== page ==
It’s well established that electric cars lose some range in cold weather, but for drivers that generally means more charging rather than less driving, according to a new report from battery analysis firm Recurrent.

Recurrent’s primary business is producing battery health reports for used EVs, but the company analyzes data used to produce those reports to draw other conclusions about EV driving. Its most recent report found that while most EV drivers are discharging their batteries a little deeper, cold-weather performance is satisfying driving needs. The most noteworthy consequence is that they’re just spending more time charging.

2021 Ford Mustang Mach-E2021 Ford Mustang Mach-E

Based on 35,000 data points from 521 Ford Mustang Mach-E trips and 65,000 data points from 486 Volkswagen ID.4 trips, Recurrent found that the distance driven between charging sessions drops significantly along with outside temperature, and at a greater rate than the depth of battery discharge.

EV drivers self-reported an average 30% range loss in winter, and 60% of those drivers said they charged “a little” or “a lot” more when it’s cold. Those who reported charging a lot more are mostly from states with particularly cold winter temperatures, including Michigan, Illinois, Minnesota, Maine, Pennsylvania, and Idaho.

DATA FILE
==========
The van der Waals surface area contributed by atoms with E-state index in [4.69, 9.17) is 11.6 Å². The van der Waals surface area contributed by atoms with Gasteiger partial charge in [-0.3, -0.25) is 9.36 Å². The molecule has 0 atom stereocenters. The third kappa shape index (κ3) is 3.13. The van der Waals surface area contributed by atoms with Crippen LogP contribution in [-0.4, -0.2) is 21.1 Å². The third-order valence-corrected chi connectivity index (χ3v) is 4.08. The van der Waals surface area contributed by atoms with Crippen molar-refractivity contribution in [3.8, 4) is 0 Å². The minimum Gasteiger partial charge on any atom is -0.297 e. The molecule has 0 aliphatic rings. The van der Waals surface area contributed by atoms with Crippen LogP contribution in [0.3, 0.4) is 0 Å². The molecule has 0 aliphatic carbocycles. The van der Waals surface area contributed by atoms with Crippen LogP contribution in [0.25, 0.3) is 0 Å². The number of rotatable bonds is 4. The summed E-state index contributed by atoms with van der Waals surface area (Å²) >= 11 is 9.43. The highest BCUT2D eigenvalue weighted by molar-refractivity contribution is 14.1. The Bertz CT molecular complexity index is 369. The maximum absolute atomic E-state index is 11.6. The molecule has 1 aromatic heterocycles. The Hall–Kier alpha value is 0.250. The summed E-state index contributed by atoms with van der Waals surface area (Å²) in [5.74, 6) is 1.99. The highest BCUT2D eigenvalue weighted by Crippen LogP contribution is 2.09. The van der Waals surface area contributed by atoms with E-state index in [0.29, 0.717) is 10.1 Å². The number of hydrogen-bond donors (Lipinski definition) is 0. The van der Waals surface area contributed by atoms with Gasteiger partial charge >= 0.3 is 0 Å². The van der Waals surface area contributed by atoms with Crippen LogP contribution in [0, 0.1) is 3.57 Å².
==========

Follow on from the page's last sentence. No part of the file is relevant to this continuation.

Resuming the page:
This trend doesn’t apply to all EV drivers. Of the drivers surveyed, 25% said they “always plug in at home so don’t notice” any change in charging patterns and 15% said they lived in climates where cold weather was a non-factor, according to Recurrent.

2021 Volkswagen ID.42021 Volkswagen ID.4

Another recently released Recurrent report also found that winter EV driving range varies widely by model, so some drivers may not feel as much pressure to charge more often. The two models profiled here—the Mach-E and ID.4—saw average range decreases of around 30%, among the highest of the EV models surveyed.

Some automakers are also looking at ways to improve cold-weather EV range. Heat pumps can help improve range in winter, but primarily if you have a longer commuter, or for road trips. That’s a bet General Motors is taking for improving real-world range. The automaker has said it will add heat pumps to all of its current and upcoming Ultium-platform EVs.

Preconditioning the car and battery can be some of the most important advice for very cold weather, and it’s something many EVs already offer. That’s something Rivian has expanded, through its app, as part of a recent set of updates for the R1S and R1T.

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